Showing posts from May 10, 2015

What If You Didn't Need A Bike Lock, Because The Bike Rack Locked Your Bike For You?

Cyclists don't want to lug around locks heavy enough to truly protect their bikes. That's why this bike rack includes the lock, so all you need is a key. After his bike was stolen, product design student Mason Holden started combing Amazon for a better lock. The problem: It didn't exist. Even the best lock on the market was easily breakable with a few simple tools. So Holden teamed up with fellow Glasgow School of Art student  Daniel Harking  to design an alternative. The heavier a bike lock, the better it works. But since cyclists don't want to lug around a giant lock—one highly rated lock weighs 11 pounds, and it still can't stand up to a hacksaw—the designers took another approach. What if the cyclists didn't bring a lock at all? "The way we saw the problem was that there's a limit to the weight cyclists are willing to carry, and that's the limit of bicycle security," says Harking. "If you look at something like a house or car

VIA FERRATA from Summitride

VIA FERRATA from Summitride on Vimeo .

Try A Two-Wheeled Multi-Day Adventure @womensadventure

Pack It On Combine the freedom of backpacking with the increased mobility and speed of cycling and you get the fast-growing sport of bike packing. At its core, bike packing is exploring and camping from your bike. The variety of trips, terrain, and gear options make bike packing accessible to any level of cyclist. Travel on pavement, a bike path, fire roads, or singletrack. Haul gear with a trailer, panniers, frame bags, or bungees over your rear rack. Go on a leisurely overnighter or a week-long race. Whatever flavor of bike packing you fancy, the following skills will help you squeeze more enjoyment out of your journey. (Photo by Jereme Rauckman) Route Planning Bike packing routes range from steep singletrack to wide open fire roads and stretches of pavement. Knowing your route helps you figure out any adjustments you’ll need to make to your bike and plan what gear to bring. Follow these tips to chart a solid trip. Be flexible.  Weather changes, bikes break, legs turn to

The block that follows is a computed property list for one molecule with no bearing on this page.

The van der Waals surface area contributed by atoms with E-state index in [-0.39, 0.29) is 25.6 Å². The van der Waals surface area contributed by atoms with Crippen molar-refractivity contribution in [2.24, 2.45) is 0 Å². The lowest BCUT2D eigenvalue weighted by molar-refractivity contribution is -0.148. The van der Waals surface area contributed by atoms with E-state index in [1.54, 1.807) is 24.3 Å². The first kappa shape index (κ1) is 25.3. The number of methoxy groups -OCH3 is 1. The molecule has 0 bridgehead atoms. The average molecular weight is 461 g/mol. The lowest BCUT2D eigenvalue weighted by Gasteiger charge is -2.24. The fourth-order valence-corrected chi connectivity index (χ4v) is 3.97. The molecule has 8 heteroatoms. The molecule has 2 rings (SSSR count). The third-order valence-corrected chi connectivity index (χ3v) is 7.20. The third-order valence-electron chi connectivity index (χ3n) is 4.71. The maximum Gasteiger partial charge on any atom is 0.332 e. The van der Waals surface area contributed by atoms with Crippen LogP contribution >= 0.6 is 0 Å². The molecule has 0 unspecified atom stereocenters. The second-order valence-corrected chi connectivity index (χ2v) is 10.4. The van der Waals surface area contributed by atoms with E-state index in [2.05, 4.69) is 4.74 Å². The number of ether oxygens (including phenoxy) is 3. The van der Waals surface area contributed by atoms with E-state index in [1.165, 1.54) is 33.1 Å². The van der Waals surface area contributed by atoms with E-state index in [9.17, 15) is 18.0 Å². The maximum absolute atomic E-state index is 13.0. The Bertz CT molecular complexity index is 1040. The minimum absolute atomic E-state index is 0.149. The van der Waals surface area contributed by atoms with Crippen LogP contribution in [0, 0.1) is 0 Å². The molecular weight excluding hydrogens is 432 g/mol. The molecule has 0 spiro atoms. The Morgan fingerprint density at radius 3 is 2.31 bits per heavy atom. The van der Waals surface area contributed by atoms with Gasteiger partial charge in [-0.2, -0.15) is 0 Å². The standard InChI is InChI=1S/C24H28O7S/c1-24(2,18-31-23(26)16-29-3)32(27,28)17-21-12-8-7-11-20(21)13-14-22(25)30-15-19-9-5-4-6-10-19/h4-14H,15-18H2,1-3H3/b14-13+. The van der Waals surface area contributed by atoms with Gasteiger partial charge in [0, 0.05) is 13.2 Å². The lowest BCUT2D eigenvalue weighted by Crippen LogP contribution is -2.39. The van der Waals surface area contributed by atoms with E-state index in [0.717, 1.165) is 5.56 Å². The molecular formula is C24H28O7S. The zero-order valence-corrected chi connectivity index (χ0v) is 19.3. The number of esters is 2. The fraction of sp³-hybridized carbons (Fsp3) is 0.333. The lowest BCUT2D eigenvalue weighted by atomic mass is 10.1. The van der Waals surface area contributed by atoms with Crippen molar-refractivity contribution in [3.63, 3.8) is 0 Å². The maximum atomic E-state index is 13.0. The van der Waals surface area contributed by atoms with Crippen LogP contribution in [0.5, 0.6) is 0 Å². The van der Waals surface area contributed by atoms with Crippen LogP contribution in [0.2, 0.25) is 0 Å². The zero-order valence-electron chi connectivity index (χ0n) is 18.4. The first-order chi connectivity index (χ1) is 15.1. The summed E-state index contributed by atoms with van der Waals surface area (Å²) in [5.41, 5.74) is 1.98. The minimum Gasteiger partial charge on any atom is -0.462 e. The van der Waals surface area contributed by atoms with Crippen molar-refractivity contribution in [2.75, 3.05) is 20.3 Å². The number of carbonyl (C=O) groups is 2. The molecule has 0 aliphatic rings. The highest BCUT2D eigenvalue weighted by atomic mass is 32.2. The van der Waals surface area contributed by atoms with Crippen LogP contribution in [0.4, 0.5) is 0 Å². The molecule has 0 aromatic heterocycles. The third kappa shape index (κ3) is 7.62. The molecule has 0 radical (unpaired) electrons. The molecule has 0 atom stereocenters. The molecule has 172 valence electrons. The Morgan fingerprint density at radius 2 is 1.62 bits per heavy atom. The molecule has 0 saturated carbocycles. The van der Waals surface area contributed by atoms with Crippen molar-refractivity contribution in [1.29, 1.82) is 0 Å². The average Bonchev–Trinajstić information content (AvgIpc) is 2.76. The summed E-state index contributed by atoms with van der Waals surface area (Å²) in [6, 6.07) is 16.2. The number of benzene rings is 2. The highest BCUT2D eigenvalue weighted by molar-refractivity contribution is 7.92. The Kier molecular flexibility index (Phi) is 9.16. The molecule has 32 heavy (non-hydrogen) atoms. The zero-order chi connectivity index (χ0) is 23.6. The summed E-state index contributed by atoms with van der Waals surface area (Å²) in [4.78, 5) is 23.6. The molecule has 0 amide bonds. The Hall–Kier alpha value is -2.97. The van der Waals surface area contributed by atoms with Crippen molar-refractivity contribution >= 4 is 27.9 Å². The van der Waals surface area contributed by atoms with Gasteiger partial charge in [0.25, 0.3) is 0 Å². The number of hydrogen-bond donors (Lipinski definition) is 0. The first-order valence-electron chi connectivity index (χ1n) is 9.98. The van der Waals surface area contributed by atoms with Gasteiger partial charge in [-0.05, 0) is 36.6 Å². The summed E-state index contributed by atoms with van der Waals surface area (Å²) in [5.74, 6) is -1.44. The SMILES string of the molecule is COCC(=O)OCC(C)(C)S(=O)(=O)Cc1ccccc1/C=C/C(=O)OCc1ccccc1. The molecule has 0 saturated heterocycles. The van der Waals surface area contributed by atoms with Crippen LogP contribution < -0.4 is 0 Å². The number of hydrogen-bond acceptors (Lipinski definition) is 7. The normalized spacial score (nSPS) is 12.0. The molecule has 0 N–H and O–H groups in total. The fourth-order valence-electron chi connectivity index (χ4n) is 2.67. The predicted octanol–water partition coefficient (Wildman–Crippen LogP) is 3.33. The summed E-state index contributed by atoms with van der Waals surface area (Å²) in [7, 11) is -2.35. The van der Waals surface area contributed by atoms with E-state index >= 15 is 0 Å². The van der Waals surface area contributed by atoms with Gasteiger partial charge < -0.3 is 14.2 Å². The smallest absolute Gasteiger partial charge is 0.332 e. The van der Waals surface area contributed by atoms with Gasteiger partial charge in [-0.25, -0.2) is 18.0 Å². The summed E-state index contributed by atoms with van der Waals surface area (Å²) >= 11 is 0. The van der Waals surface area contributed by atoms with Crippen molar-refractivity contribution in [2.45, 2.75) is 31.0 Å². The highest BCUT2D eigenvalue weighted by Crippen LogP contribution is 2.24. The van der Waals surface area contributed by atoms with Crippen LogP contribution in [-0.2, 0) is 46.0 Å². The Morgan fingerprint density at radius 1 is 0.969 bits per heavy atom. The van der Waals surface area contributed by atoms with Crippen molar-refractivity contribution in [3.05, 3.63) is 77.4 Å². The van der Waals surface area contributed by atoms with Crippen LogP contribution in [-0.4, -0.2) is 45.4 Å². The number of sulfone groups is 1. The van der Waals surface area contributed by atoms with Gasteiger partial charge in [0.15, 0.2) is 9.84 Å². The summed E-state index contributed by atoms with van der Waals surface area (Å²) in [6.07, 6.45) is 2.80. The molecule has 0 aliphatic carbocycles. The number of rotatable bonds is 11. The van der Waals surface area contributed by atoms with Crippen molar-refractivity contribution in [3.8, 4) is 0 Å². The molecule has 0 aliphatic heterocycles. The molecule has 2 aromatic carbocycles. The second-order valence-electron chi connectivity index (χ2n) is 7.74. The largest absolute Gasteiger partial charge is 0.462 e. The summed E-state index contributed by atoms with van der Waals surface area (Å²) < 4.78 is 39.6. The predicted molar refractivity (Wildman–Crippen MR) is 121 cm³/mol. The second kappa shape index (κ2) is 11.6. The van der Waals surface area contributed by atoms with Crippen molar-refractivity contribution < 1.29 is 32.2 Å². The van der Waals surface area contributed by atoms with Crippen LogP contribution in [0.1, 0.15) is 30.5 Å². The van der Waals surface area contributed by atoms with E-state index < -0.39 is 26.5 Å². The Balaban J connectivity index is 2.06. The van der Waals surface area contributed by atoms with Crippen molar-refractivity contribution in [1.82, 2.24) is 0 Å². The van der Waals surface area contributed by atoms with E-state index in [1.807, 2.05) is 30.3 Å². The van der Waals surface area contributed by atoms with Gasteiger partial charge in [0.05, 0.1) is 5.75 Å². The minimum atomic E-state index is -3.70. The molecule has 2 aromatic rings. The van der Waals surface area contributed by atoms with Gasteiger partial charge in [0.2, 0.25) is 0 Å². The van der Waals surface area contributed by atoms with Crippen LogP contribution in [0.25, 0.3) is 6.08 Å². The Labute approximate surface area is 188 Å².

16-Year-Old Hacks A $5 Cell Phone Charger For His Bike

Thomas, a 16-year-old has created instructions on Instructables for a DIY wind turbine that is attached to his bicycle. Charge your phone with the wind! It's made from some scrap parts, and some inexpensive electronic parts he has purchased. Charge your phone with the wind! In his words, "I go very often to cycle in the nature where is no electricity, and during a long bike tour my phone usually discharges. These smartphones have a large capacity but its consumption is big too. I made a few weeks ago another bike turbine for the Bicycle Contest, but I think I can make a better one. So created an all in one wind turbine power bank" The turbine shown mounted Materials • an old CPU fan • toroidal inductor • 2N2222 or 2N3904 or BC547 transistor • 5v step-up module, (boought on eBay) • germanioum diodes (5 pieces) • a small perfboard • an old phone battery or a 18650 cell • and a small switch • bike support element Th

Mountain Bikes and Bothy Nights

Mountain Bikes and Bothy Nights from Alastair Humphreys on Vimeo .